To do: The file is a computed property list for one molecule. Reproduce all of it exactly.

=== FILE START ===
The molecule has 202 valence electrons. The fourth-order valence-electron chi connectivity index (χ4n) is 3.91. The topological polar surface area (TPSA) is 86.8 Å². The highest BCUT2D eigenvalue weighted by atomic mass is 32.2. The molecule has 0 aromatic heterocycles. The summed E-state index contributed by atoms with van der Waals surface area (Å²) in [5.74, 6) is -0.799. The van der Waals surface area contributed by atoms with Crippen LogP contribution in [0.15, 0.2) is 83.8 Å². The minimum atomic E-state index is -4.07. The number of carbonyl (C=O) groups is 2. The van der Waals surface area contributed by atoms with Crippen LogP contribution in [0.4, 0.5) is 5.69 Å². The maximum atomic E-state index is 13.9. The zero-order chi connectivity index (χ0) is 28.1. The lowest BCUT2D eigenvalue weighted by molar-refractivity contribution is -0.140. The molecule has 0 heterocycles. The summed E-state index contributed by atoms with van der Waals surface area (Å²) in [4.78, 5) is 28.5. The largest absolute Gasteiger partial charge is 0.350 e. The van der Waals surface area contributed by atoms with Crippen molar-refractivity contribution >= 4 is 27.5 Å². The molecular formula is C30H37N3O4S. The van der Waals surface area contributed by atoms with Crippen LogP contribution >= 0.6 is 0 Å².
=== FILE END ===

The molecule has 202 valence electrons. The fourth-order valence-electron chi connectivity index (χ4n) is 3.91. The topological polar surface area (TPSA) is 86.8 Å². The highest BCUT2D eigenvalue weighted by atomic mass is 32.2. The molecule has 0 aromatic heterocycles. The summed E-state index contributed by atoms with van der Waals surface area (Å²) in [5.74, 6) is -0.799. The van der Waals surface area contributed by atoms with Crippen LogP contribution in [0.15, 0.2) is 83.8 Å². The minimum atomic E-state index is -4.07. The number of carbonyl (C=O) groups is 2. The van der Waals surface area contributed by atoms with Crippen LogP contribution in [0.4, 0.5) is 5.69 Å². The maximum atomic E-state index is 13.9. The zero-order chi connectivity index (χ0) is 28.1. The lowest BCUT2D eigenvalue weighted by molar-refractivity contribution is -0.140. The molecule has 0 heterocycles. The summed E-state index contributed by atoms with van der Waals surface area (Å²) in [4.78, 5) is 28.5. The largest absolute Gasteiger partial charge is 0.350 e. The van der Waals surface area contributed by atoms with Crippen molar-refractivity contribution >= 4 is 27.5 Å². The molecular formula is C30H37N3O4S. The van der Waals surface area contributed by atoms with Crippen LogP contribution >= 0.6 is 0 Å².